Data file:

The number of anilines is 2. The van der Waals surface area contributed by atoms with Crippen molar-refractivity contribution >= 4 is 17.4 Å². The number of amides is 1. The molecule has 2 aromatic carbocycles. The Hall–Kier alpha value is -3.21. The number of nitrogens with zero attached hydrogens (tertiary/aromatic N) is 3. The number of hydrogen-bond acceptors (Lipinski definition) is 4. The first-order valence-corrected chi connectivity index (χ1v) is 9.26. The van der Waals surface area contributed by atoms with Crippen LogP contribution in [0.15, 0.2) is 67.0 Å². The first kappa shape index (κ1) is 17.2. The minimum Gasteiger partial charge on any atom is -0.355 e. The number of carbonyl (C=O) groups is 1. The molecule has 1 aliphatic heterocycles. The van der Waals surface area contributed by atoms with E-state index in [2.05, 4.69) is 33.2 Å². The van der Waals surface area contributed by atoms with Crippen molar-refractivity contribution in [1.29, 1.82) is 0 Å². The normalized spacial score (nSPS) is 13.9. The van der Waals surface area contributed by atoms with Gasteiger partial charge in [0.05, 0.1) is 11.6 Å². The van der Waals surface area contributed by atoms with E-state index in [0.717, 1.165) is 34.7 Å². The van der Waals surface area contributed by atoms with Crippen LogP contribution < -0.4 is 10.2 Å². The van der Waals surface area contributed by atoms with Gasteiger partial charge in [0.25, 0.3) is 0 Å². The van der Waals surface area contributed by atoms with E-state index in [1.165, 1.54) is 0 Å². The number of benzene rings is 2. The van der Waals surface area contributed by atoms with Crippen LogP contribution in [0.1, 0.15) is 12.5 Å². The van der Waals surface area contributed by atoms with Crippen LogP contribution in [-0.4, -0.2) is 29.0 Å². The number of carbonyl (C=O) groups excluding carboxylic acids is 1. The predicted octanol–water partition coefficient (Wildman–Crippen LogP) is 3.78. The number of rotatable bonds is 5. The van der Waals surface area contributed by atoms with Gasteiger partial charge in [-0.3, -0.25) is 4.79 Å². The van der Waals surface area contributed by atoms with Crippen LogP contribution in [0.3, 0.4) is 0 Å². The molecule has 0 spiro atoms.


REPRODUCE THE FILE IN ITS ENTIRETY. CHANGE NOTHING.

The number of anilines is 2. The van der Waals surface area contributed by atoms with Crippen molar-refractivity contribution >= 4 is 17.4 Å². The number of amides is 1. The molecule has 2 aromatic carbocycles. The Hall–Kier alpha value is -3.21. The number of nitrogens with zero attached hydrogens (tertiary/aromatic N) is 3. The number of hydrogen-bond acceptors (Lipinski definition) is 4. The first-order valence-corrected chi connectivity index (χ1v) is 9.26. The van der Waals surface area contributed by atoms with Crippen LogP contribution in [0.15, 0.2) is 67.0 Å². The first kappa shape index (κ1) is 17.2. The minimum Gasteiger partial charge on any atom is -0.355 e. The number of carbonyl (C=O) groups is 1. The molecule has 1 aliphatic heterocycles. The van der Waals surface area contributed by atoms with E-state index in [2.05, 4.69) is 33.2 Å². The van der Waals surface area contributed by atoms with Crippen molar-refractivity contribution in [1.29, 1.82) is 0 Å². The normalized spacial score (nSPS) is 13.9. The van der Waals surface area contributed by atoms with Gasteiger partial charge in [0.05, 0.1) is 11.6 Å². The van der Waals surface area contributed by atoms with E-state index in [0.717, 1.165) is 34.7 Å². The van der Waals surface area contributed by atoms with Crippen LogP contribution < -0.4 is 10.2 Å². The van der Waals surface area contributed by atoms with Gasteiger partial charge in [0.25, 0.3) is 0 Å². The van der Waals surface area contributed by atoms with E-state index in [1.165, 1.54) is 0 Å². The number of benzene rings is 2. The van der Waals surface area contributed by atoms with Crippen LogP contribution in [0.1, 0.15) is 12.5 Å². The van der Waals surface area contributed by atoms with Crippen LogP contribution in [-0.4, -0.2) is 29.0 Å². The number of carbonyl (C=O) groups excluding carboxylic acids is 1. The predicted octanol–water partition coefficient (Wildman–Crippen LogP) is 3.78. The number of rotatable bonds is 5. The van der Waals surface area contributed by atoms with Gasteiger partial charge in [-0.3, -0.25) is 4.79 Å². The van der Waals surface area contributed by atoms with Crippen LogP contribution in [0.3, 0.4) is 0 Å². The molecule has 0 spiro atoms.